Storage & Organization
- Eagle Creek Pack-It Bag (only the smallest in that set) – These bags are feather light! I use this to store my socks and undies.
- Eagle Creek Pack-It Toiletry Bag – For makeup and toiletries.
- Striped Bag – Something I already owned that holds a bunch of random stuff (see misc section below).
- Polka Dot Bag – Where I store all of my jewelry, with each piece in a mini ziplock bag, so they don’t get tangled.
- Loksaks – These bags take a lot of damage and don’t fall apart with heavy use. They are also water and weatherproof. I keep important things in here, like medical information, doctor’s prescriptions, extra credit cards, and my passport. I also use the smaller one for my phone on beach days, because it keeps it from getting sandy or wet, but I can still use the touchscreen through the bag.
- Cable Lock – For locking my bag in hostel lockers, or the bag itself when I leave it in luggage storage. The flexible wire guarantees that it’ll work in pretty much any situation. The combination lock guarantees that I won’t have to stress out about losing a tiny key.
- 35L Backpack Rain Cover – This is the one thing in my bag that I’ve never had to use! Definitely worth having for peace of mind, but hopefully it will stay neglected in the corner of my bag forever.
- Panda Eyemask – To make sleeping on trains, planes, and buses a little bit easier.
- Compression Stockings – I have a history of DVT, so I wear medical grade compression stockings on travel days.
- Shandali Microfiber Towel – A little small, but it’s done the trick for beach days and the occasional hostel that doesn’t provide linens.
- Kiva Key Chain Tote – A tiny, foldable shopping bag. It’s been good for carrying groceries home from the store.
- Striped Bag – I keep random stuff in here: wet wipes, Tide stain erasers, a small flashlight, a sewing kit, an extra battery for my toothbrush (that I never had to use!), safety pins, paper clips, and rubber bands.
- Collapsable Water Bottle – Mostly used for hikes. It rolls up, so it doesn’t take up much space.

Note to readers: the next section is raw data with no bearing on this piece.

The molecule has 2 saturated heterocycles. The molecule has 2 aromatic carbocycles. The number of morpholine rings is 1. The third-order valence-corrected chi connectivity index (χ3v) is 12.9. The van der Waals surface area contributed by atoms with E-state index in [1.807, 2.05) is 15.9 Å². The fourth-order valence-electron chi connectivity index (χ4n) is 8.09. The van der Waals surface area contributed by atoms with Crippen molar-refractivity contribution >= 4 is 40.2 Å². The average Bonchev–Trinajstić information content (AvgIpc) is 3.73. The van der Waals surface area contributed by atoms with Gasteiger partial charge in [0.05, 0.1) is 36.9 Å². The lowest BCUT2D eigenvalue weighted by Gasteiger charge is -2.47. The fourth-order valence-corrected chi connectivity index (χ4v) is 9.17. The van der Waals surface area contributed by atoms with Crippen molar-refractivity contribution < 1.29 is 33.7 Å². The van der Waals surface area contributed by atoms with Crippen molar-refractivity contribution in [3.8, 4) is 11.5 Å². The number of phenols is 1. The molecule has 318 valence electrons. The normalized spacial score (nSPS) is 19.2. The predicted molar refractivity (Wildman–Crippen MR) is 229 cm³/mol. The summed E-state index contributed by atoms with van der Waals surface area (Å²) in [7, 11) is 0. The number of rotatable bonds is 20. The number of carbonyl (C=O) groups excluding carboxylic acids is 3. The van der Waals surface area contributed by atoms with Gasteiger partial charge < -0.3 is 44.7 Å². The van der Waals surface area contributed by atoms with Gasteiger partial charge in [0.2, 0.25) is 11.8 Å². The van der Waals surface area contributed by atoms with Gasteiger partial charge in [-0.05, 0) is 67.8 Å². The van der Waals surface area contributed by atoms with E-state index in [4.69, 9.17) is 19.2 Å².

- A small notepad – For jotting names, details, and quick notes. Also for drawing terrible cartoons.
- Pen/Pencil – To write/draw stuff in said notepad.
- Passport – Pretty necessary for international travel.
- Doctor’s Notes/Prescription – I took copies of past medical records, laboratory results, a doctor’s note detailing important health info, and an extra copy of my prescription. (And again, all of this was kept in a Loksak.)
- Thank You Cards – A weird quirk of mine. I always travel with thank you cards because people are always super kind and helpful while I’m traveling. They take up virtually no packing space, and are an easy way for me to show my appreciation when someone goes above and beyond.
Things I Use From Michael’s Bag That Would Be in My Bag If He Didn’t Exist
- USB Drive – For occasional printing.
- USB Battery Cylinder – We rely pretty heavily on our phones for Google Maps, so having battery to get back to our Airbnb, hostel, or hotel is pretty crucial.
- Earplugs – Super cheap and worth having to ensure a good night’s sleep.
- GoPro and floaty backdoor – Mostly for paddleboarding pictures, but we also took it hiking sometimes. (This was something we already owned and I like having a waterproof camera option.)
- Medicine – Some basic medicine (e.g. Tylenol, DayQuil+NyQuil, Sudafed, Benadryl) has come in handy.
- First Aid Kit – Bandaids, Neosporin, and alcohol wipes.
And that’s all my stuff! I definitely packed a bit more than Michael did, but everything still fits in my backpack pretty easily.
I know that if you’re planning a similar trip, you will probably still read, research, and obsess juuuust a little bit. That’s kind of how it goes. But I really hope this post helps other ladies who are looking to travel longterm with a carry on bag only!
And at the very least, I hope that it has drastically cut down on frantic internet searches, and made more time for dancing around the living room.
If you have any questions, please let me know! And if you missed Michael’s packing post, be sure to check it out too.